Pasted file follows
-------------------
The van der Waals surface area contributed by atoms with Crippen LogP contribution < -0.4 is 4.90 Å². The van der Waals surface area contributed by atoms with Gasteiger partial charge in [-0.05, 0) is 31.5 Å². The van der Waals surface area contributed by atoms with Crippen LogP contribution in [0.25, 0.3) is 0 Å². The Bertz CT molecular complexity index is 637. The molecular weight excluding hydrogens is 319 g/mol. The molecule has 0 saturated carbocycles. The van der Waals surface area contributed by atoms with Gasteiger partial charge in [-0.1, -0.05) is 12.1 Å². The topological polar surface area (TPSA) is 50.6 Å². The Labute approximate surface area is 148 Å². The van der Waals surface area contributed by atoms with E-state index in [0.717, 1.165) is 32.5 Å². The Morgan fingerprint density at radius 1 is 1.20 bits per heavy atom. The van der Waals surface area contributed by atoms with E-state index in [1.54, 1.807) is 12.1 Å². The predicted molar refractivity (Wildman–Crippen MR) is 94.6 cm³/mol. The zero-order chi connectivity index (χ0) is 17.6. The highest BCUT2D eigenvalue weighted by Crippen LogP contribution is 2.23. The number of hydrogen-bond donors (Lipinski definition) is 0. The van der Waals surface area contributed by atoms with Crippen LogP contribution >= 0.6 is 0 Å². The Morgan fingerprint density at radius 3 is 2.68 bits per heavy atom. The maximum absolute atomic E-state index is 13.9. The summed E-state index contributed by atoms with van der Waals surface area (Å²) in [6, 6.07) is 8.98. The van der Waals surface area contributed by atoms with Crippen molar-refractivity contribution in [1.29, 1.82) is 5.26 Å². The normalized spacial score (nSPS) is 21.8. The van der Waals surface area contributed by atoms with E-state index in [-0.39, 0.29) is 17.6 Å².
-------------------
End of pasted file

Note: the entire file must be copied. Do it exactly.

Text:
The van der Waals surface area contributed by atoms with Crippen LogP contribution < -0.4 is 4.90 Å². The van der Waals surface area contributed by atoms with Gasteiger partial charge in [-0.05, 0) is 31.5 Å². The van der Waals surface area contributed by atoms with Crippen LogP contribution in [0.25, 0.3) is 0 Å². The Bertz CT molecular complexity index is 637. The molecular weight excluding hydrogens is 319 g/mol. The molecule has 0 saturated carbocycles. The van der Waals surface area contributed by atoms with Gasteiger partial charge in [-0.1, -0.05) is 12.1 Å². The topological polar surface area (TPSA) is 50.6 Å². The Labute approximate surface area is 148 Å². The van der Waals surface area contributed by atoms with E-state index in [0.717, 1.165) is 32.5 Å². The Morgan fingerprint density at radius 1 is 1.20 bits per heavy atom. The van der Waals surface area contributed by atoms with E-state index in [1.54, 1.807) is 12.1 Å². The predicted molar refractivity (Wildman–Crippen MR) is 94.6 cm³/mol. The zero-order chi connectivity index (χ0) is 17.6. The highest BCUT2D eigenvalue weighted by Crippen LogP contribution is 2.23. The number of hydrogen-bond donors (Lipinski definition) is 0. The van der Waals surface area contributed by atoms with Crippen LogP contribution >= 0.6 is 0 Å². The Morgan fingerprint density at radius 3 is 2.68 bits per heavy atom. The maximum absolute atomic E-state index is 13.9. The summed E-state index contributed by atoms with van der Waals surface area (Å²) in [6, 6.07) is 8.98. The van der Waals surface area contributed by atoms with Crippen molar-refractivity contribution in [1.29, 1.82) is 5.26 Å². The normalized spacial score (nSPS) is 21.8. The van der Waals surface area contributed by atoms with E-state index in [-0.39, 0.29) is 17.6 Å².